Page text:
Be it resolved, the European experiment has failed...
May 25, 2012
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In the sweep of human history, the European Union stands out as one of humankind's most ambitious endeavors. It encompasses half a billion people, twenty-seven member states, twenty-three languages and an economy valued at over $15 trillion. Modern Europe's stunning achievements aside, its sovereign debt crisis has shaken the world's largest political and economic union to its core. Can the federal institutions and shared values of Europeans meet the challenges of debt crisis that are as much political as economic? Or, are Europe's current woes indicative of a series of deep structural faults that will doom the European Union to breakup and failure?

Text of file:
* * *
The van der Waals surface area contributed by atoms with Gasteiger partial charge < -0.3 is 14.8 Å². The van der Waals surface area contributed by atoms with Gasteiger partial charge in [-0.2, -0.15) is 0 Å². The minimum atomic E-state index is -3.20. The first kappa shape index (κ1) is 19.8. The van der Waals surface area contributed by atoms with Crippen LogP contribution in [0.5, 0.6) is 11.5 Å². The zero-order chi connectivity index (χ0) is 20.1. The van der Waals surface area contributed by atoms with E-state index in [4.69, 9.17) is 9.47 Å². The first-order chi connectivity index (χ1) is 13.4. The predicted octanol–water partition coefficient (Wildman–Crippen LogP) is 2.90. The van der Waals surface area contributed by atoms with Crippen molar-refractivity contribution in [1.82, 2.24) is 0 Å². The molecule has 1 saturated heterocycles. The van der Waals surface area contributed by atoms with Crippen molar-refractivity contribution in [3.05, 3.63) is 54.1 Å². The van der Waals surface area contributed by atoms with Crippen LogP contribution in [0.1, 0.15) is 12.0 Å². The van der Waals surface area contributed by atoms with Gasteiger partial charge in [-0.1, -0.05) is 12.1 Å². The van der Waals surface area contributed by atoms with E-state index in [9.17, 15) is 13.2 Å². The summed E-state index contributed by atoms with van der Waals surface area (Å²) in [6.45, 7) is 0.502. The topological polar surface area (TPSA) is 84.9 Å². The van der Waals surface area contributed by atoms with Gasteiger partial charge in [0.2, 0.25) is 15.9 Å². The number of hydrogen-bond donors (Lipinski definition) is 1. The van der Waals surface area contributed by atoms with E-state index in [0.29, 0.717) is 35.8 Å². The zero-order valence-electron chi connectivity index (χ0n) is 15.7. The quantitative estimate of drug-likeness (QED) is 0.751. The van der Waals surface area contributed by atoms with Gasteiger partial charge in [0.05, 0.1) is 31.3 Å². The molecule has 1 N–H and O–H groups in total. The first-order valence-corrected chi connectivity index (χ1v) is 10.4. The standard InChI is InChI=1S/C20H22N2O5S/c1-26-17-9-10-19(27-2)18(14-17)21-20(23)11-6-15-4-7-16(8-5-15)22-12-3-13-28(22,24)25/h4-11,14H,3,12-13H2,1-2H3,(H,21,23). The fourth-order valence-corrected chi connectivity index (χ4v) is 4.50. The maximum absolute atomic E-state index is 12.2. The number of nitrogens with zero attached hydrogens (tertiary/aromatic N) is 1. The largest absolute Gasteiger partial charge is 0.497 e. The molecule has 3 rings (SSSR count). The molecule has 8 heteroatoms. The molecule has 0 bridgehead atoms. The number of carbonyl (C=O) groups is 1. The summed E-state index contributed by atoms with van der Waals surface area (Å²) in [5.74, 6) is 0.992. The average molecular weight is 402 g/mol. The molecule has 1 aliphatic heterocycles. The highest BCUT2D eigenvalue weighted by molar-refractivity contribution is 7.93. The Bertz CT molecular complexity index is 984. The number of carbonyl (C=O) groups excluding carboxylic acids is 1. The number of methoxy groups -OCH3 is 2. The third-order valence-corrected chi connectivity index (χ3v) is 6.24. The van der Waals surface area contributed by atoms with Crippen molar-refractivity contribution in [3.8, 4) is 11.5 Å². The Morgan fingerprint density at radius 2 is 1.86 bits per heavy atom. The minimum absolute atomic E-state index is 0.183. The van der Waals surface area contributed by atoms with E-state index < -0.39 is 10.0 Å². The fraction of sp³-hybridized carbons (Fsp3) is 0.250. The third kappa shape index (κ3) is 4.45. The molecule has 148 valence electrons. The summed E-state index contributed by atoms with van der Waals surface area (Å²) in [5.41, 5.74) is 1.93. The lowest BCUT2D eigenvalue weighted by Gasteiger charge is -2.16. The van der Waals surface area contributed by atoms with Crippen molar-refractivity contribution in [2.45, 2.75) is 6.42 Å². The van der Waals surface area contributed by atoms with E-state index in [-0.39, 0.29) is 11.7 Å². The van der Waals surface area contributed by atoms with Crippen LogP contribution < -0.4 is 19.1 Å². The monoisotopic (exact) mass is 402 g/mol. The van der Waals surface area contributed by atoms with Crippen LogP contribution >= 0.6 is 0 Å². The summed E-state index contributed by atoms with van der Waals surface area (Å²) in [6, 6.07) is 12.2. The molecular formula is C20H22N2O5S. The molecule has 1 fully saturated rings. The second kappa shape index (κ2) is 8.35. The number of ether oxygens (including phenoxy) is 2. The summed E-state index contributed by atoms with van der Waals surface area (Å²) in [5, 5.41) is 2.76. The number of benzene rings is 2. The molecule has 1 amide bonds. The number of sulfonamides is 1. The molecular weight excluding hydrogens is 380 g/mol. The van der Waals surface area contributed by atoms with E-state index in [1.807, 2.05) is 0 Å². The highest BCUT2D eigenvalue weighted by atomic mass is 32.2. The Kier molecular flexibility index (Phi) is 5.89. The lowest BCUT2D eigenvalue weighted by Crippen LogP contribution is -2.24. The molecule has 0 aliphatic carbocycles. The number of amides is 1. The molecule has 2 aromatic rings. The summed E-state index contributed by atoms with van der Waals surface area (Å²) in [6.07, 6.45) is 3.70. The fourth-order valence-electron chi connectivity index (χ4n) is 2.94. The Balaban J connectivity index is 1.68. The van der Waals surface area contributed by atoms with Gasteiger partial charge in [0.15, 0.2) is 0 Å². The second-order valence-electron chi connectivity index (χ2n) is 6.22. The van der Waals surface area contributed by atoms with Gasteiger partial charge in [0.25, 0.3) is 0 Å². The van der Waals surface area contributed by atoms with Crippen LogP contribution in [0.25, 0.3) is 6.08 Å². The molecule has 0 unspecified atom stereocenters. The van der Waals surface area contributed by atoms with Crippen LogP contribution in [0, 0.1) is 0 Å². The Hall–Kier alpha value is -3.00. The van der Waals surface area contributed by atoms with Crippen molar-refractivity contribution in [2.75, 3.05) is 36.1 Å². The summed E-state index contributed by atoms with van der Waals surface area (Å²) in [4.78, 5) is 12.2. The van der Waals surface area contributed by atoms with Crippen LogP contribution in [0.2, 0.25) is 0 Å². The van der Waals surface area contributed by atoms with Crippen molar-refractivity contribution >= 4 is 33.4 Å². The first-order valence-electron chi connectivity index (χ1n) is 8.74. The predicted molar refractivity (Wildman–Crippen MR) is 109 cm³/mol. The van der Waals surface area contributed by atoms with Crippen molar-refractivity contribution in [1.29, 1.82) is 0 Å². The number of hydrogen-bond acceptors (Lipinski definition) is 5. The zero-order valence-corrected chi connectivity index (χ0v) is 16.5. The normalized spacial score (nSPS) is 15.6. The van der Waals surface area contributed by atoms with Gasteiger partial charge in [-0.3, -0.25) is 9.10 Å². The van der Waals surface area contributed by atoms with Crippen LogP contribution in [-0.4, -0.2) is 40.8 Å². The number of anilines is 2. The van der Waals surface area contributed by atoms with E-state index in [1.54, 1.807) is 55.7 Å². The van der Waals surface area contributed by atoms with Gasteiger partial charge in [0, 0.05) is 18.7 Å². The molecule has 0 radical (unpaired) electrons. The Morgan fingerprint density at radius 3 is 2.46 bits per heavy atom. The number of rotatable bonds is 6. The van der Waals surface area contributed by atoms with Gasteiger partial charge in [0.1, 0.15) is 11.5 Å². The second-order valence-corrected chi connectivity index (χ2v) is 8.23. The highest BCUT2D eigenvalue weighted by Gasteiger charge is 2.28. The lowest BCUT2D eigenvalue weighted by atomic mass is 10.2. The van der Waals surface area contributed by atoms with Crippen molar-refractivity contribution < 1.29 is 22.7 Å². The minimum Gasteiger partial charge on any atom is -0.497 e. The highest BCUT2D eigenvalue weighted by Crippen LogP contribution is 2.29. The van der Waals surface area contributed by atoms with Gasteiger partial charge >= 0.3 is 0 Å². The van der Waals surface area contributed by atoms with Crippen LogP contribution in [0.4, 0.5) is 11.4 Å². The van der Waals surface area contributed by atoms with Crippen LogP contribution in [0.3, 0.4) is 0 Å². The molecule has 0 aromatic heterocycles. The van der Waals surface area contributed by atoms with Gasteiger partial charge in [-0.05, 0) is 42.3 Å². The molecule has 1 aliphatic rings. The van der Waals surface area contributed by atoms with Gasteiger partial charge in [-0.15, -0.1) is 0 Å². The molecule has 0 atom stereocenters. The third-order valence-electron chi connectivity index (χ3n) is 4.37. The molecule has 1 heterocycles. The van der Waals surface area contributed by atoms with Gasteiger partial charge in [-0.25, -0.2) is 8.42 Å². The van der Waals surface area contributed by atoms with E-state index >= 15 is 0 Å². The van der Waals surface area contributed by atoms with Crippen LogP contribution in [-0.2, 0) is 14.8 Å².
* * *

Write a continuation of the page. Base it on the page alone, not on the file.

To promote a far-ranging discussion of an issue of global significance, the Munk Debates convenes four influential Europeans to tackle the resolution: Be it resolved the European experiment has failed.
"For more than 10 years, it has been the case that Europe
has conducted an experiment in the impossible."
Niall Ferguson is Laurence A. Tisch Professor of History at Harvard University. He is also a Senior Fellow at the Hoover Institution, Stanford University, and a Senior Research Fellow at Jesus College, Oxford. A prolific commentator on contemporary politics and economics, Ferguson is a weekly columnist for Newsweek and a contributing editor for Bloomberg TV. He is the author of numerous bestsellers including The Ascent of Money. Last year he published Civilization: The West and the Rest, also a Channel 4/PBS documentary series.